MHS Madness64 of our favorite items in head-to-head competition

In honor of our 225th anniversary—and this time of year—the MHS hosted a tournament to select the favorite object from the Society’s collection. The 64 competitors, divided into four centuries of American history, were hand-picked to showcase the range of items in our collection.

View the Full Bracket

Schedule

Click completed rounds to view final vote counts.

See the current standings, and last vote's final tally.

Semi-finals

Matchup 1

Samuel Sewall diary, 1685-1703, page with entry for 19 September 1692

Samuel Sewall served as one of the judges at the infamous Salem witch trials in 1692 and, on 19 September, described in his diary the gruesome torture and death of Giles Corey. Corey was pressed to death "for standing mute," that is, refusing to answer his indictment for witchcraft.

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71

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John Quincy Adams diary 41, entry for 29 March 1841, page 292

At the age of 73, former Pres. John Quincy Adams appeared before the U.S. Supreme Court and successfully defended the African captives who had seized the slave ship Amistad. Twenty days after the decision, Adams reflected on the fight against the slave trade in this diary entry.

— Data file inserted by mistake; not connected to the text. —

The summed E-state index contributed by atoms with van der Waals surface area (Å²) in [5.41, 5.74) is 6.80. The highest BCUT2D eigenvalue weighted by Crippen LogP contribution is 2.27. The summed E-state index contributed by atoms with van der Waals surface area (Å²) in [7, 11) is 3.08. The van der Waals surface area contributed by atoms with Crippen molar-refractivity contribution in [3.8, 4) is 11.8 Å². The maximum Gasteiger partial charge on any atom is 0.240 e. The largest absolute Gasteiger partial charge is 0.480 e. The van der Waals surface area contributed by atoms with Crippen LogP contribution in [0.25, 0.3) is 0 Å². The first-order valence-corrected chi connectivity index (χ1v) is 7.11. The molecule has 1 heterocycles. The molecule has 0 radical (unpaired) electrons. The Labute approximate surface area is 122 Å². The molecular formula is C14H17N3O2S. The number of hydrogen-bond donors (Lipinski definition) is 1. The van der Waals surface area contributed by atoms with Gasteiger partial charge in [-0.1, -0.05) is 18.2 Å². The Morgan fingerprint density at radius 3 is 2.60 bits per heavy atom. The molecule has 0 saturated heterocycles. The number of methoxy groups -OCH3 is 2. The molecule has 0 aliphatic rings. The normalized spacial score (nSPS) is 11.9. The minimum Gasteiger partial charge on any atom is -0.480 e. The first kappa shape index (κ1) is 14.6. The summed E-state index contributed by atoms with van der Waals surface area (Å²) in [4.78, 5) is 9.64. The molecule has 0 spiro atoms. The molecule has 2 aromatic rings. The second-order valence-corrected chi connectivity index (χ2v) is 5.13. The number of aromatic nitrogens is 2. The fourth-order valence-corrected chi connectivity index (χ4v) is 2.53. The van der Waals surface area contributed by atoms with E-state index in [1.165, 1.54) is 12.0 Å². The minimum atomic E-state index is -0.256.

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52

Matchup 2

Letter from Abigail Adams to John Adams, 31 March - 5 April 1776

In the spring of 1776, with talk of independence in the air, Abigail Adams wrote to her husband and famously advised: "in the New Code of Laws which I suppose it will be necessary for you to make I desire you would Remember the Ladies, & be more Generous & favourable to them than your ancestors."

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94

vs.

Massachusetts Woman Suffrage Victory Parade : Instructions for Marchers

On 16 October 1915, supporters of women's suffrage in Massachusetts held a parade and rally in downtown Boston in support of a ballot measure to amend the state constitution and grant women the right to vote. This broadsheet contains instructions and, on the reverse, songs to be sung during the parade and rally.

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28

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